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“Let us go right into the presence of God with sincere hearts fully trusting him. For our guilty consciences have been sprinkled with Christ’s blood to make us clean, and our bodies have been washed with pure water.” Hebrews 10:22 (NLT)

The little girl let out a piercing scream that brought both parents running to her rescue. She had been playing on her grandparent’s farm and building a ‘fort’ in the wooded area behind the barn. Unfortunately, she’d chosen to build her fort in the midst of a nest of wood ticks! Her parents spent nearly an hour picking ticks off the scared and crying little girl.

After a thorough inspection, a warm bath and a bowl of ice cream on Grandpa’s lap she felt much better. She got down to play but decided to stay near the house and play with her dolls.

“A little scared to go play in the woods?” Grandma asked her gently.

“A little maybe,” was her reply, “But mostly I still feel itchy, like the bugs are still crawling all over me.”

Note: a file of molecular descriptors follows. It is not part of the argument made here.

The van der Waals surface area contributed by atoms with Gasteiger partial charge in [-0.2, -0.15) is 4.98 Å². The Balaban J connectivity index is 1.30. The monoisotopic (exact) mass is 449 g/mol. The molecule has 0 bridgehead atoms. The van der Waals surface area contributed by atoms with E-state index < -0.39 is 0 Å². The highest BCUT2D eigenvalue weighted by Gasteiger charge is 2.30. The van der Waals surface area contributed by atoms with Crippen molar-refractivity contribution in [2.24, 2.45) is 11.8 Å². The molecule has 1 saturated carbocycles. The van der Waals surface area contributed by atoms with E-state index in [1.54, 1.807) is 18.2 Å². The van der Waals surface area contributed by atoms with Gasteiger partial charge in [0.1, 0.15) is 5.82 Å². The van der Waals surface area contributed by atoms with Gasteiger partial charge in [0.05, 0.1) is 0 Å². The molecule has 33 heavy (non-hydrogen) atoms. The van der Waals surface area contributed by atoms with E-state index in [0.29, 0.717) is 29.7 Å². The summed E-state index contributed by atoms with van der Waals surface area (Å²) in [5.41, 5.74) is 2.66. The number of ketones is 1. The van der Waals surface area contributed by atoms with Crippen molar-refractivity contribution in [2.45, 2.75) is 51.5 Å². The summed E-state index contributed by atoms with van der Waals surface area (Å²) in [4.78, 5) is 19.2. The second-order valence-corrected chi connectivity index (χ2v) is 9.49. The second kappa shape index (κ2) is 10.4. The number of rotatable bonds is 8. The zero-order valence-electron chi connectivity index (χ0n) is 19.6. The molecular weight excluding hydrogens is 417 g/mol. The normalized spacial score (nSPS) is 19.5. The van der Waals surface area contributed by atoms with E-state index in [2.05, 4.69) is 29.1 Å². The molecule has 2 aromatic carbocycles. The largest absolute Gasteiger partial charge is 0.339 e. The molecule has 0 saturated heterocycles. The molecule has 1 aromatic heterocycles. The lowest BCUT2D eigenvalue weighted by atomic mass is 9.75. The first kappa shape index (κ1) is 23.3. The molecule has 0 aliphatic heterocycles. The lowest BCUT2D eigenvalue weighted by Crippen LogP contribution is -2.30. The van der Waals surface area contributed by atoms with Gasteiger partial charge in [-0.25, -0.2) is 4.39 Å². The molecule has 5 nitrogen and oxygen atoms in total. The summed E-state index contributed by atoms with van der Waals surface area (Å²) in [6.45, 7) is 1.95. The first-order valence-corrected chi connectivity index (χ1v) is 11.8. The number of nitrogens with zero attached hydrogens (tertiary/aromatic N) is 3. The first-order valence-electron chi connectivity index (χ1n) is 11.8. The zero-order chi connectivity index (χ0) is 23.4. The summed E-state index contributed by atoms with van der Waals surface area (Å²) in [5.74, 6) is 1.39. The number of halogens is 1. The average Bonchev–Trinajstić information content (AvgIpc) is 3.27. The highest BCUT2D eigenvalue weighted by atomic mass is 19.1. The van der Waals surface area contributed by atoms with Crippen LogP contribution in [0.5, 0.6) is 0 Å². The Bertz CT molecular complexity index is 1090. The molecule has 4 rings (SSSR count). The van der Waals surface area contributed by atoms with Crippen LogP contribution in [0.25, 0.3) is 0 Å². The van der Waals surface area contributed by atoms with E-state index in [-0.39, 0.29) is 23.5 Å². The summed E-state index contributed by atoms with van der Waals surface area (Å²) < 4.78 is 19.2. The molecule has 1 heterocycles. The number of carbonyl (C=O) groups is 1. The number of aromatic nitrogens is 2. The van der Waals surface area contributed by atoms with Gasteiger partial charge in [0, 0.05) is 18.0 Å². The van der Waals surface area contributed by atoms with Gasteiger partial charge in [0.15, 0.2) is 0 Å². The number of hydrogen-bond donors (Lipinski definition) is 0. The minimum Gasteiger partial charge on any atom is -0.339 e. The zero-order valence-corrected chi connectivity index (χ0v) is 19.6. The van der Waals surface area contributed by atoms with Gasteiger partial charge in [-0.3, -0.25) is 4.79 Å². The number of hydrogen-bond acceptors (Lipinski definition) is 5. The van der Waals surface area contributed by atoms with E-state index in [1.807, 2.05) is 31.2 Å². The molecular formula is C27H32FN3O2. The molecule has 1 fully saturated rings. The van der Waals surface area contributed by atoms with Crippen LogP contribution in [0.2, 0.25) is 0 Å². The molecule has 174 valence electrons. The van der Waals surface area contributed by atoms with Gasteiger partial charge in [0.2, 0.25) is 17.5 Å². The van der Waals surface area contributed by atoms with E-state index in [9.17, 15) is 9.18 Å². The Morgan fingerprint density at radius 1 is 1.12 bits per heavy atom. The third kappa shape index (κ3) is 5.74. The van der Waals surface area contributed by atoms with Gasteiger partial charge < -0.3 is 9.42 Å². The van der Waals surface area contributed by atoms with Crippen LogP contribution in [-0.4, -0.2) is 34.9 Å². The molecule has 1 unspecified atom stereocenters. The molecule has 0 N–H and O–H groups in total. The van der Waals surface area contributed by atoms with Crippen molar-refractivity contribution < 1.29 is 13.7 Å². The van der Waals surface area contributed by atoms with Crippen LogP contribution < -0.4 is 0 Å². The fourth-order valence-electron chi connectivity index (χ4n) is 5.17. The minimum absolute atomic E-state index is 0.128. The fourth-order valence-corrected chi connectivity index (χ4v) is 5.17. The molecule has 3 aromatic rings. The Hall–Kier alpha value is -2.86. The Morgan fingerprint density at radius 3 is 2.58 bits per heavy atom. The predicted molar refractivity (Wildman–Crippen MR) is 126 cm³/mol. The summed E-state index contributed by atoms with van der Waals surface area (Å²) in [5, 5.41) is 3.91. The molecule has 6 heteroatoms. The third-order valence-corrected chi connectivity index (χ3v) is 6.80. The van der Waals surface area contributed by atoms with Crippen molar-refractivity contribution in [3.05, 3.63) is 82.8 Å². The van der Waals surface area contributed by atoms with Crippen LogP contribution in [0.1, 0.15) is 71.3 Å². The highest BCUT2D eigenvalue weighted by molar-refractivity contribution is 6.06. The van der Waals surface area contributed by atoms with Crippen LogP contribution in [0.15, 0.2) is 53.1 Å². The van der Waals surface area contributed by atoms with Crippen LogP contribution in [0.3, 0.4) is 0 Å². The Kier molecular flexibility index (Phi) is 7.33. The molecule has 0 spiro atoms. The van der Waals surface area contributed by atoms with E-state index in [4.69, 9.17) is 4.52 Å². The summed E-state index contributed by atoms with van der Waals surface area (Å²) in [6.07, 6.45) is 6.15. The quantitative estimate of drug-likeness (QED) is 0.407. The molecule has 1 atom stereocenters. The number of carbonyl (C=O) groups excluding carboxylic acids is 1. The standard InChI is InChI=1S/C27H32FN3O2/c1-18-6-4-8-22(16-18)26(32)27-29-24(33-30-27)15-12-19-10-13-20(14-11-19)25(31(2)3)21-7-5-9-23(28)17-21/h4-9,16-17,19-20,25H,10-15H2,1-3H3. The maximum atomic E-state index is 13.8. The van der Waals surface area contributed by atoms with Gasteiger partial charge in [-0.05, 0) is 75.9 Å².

We can all, no doubt, identify with the little girl in the story. We walk through a spider web or discover some insect on us and for some time later still feel it’s ‘presence’ on us.

The same can often be true of sin. We fail to do what we should, or do something we know we shouldn’t. We may even wander far from God and live a lifestyle we know is wrong or become addicted to drugs, alcohol or lust.

Like the Prodigal Son, we come crawling back to God. We confess our sin. We work hard at cleaning up our act. But deep in the corners of our mind is this sense of guilt and shame that we can’t shake. We pray about it. Read Scriptures. We talk to counselors, pastors or trusted friends. Still we are haunted, sometimes day and night by the feeling of guilt on our lives. Much like the little girl continued to feel the wood ticks on her body.

So, why is that? Is God so angry with us that he won’t let us forget? Are the reminders of our past signposts to make us be sure we were sincere? Does God’s forgiveness fall short of our expectations because our ‘sin was so bad’ that he’s going to haunt us for the rest of our lives?